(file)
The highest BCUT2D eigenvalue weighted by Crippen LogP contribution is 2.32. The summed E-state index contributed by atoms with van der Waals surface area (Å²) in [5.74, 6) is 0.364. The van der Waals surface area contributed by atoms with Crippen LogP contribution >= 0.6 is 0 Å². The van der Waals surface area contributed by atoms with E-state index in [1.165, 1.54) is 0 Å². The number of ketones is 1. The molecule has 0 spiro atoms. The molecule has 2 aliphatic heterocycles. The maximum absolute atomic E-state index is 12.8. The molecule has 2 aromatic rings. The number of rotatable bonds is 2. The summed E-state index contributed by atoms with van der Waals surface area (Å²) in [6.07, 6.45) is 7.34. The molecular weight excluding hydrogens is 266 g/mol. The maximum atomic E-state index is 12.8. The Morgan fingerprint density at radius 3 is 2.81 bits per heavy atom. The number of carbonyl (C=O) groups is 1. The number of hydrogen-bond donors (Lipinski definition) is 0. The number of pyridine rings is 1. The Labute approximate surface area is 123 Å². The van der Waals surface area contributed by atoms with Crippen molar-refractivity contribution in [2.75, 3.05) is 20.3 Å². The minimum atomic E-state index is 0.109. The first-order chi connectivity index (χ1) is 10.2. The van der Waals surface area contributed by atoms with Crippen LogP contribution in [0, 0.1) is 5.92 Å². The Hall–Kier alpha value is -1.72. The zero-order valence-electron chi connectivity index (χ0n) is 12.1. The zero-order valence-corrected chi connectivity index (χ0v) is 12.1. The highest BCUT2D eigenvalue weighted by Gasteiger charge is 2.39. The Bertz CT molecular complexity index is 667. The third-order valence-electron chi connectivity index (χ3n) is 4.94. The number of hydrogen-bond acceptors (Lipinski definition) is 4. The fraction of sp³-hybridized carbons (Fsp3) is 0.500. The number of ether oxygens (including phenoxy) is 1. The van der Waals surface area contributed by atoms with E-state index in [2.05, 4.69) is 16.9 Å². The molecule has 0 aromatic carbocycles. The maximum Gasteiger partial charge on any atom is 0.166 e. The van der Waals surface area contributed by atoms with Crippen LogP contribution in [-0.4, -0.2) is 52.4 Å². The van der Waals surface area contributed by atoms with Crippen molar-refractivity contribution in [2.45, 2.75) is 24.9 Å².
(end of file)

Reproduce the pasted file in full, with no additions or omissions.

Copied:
The highest BCUT2D eigenvalue weighted by Crippen LogP contribution is 2.32. The summed E-state index contributed by atoms with van der Waals surface area (Å²) in [5.74, 6) is 0.364. The van der Waals surface area contributed by atoms with Crippen LogP contribution >= 0.6 is 0 Å². The van der Waals surface area contributed by atoms with E-state index in [1.165, 1.54) is 0 Å². The number of ketones is 1. The molecule has 0 spiro atoms. The molecule has 2 aliphatic heterocycles. The maximum absolute atomic E-state index is 12.8. The molecule has 2 aromatic rings. The number of rotatable bonds is 2. The summed E-state index contributed by atoms with van der Waals surface area (Å²) in [6.07, 6.45) is 7.34. The molecular weight excluding hydrogens is 266 g/mol. The maximum atomic E-state index is 12.8. The Morgan fingerprint density at radius 3 is 2.81 bits per heavy atom. The number of carbonyl (C=O) groups is 1. The number of hydrogen-bond donors (Lipinski definition) is 0. The number of pyridine rings is 1. The Labute approximate surface area is 123 Å². The van der Waals surface area contributed by atoms with Crippen molar-refractivity contribution in [2.75, 3.05) is 20.3 Å². The minimum atomic E-state index is 0.109. The first-order chi connectivity index (χ1) is 10.2. The van der Waals surface area contributed by atoms with Crippen LogP contribution in [0, 0.1) is 5.92 Å². The Hall–Kier alpha value is -1.72. The zero-order valence-electron chi connectivity index (χ0n) is 12.1. The zero-order valence-corrected chi connectivity index (χ0v) is 12.1. The highest BCUT2D eigenvalue weighted by Gasteiger charge is 2.39. The Bertz CT molecular complexity index is 667. The third-order valence-electron chi connectivity index (χ3n) is 4.94. The number of hydrogen-bond acceptors (Lipinski definition) is 4. The fraction of sp³-hybridized carbons (Fsp3) is 0.500. The number of ether oxygens (including phenoxy) is 1. The van der Waals surface area contributed by atoms with E-state index in [2.05, 4.69) is 16.9 Å². The molecule has 0 aromatic carbocycles. The maximum Gasteiger partial charge on any atom is 0.166 e. The van der Waals surface area contributed by atoms with Crippen LogP contribution in [-0.4, -0.2) is 52.4 Å². The van der Waals surface area contributed by atoms with Crippen molar-refractivity contribution in [2.45, 2.75) is 24.9 Å².